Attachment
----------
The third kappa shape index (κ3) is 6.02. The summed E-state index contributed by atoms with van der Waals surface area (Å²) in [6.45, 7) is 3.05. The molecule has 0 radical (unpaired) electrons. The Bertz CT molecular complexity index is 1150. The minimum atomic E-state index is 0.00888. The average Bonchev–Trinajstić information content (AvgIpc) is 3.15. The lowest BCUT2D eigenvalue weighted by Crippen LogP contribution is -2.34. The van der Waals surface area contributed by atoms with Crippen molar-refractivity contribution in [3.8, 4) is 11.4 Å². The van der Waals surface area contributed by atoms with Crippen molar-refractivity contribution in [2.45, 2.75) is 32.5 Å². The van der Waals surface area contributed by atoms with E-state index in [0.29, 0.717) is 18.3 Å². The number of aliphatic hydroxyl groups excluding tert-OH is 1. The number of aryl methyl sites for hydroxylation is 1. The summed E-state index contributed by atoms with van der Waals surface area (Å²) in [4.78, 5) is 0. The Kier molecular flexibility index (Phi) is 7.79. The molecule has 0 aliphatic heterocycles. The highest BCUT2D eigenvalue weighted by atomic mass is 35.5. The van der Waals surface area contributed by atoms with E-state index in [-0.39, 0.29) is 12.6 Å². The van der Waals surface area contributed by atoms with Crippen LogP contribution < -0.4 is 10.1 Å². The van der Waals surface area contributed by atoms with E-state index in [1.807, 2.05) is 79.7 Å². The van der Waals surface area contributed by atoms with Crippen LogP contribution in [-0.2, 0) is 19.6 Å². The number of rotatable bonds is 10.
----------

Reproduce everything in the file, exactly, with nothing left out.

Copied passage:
The third kappa shape index (κ3) is 6.02. The summed E-state index contributed by atoms with van der Waals surface area (Å²) in [6.45, 7) is 3.05. The molecule has 0 radical (unpaired) electrons. The Bertz CT molecular complexity index is 1150. The minimum atomic E-state index is 0.00888. The average Bonchev–Trinajstić information content (AvgIpc) is 3.15. The lowest BCUT2D eigenvalue weighted by Crippen LogP contribution is -2.34. The van der Waals surface area contributed by atoms with Crippen molar-refractivity contribution in [3.8, 4) is 11.4 Å². The van der Waals surface area contributed by atoms with Crippen molar-refractivity contribution in [2.45, 2.75) is 32.5 Å². The van der Waals surface area contributed by atoms with E-state index in [0.29, 0.717) is 18.3 Å². The number of aliphatic hydroxyl groups excluding tert-OH is 1. The number of aryl methyl sites for hydroxylation is 1. The summed E-state index contributed by atoms with van der Waals surface area (Å²) in [4.78, 5) is 0. The Kier molecular flexibility index (Phi) is 7.79. The molecule has 0 aliphatic heterocycles. The highest BCUT2D eigenvalue weighted by atomic mass is 35.5. The van der Waals surface area contributed by atoms with E-state index in [-0.39, 0.29) is 12.6 Å². The van der Waals surface area contributed by atoms with Crippen LogP contribution < -0.4 is 10.1 Å². The van der Waals surface area contributed by atoms with E-state index in [1.807, 2.05) is 79.7 Å². The van der Waals surface area contributed by atoms with Crippen LogP contribution in [-0.2, 0) is 19.6 Å². The number of rotatable bonds is 10.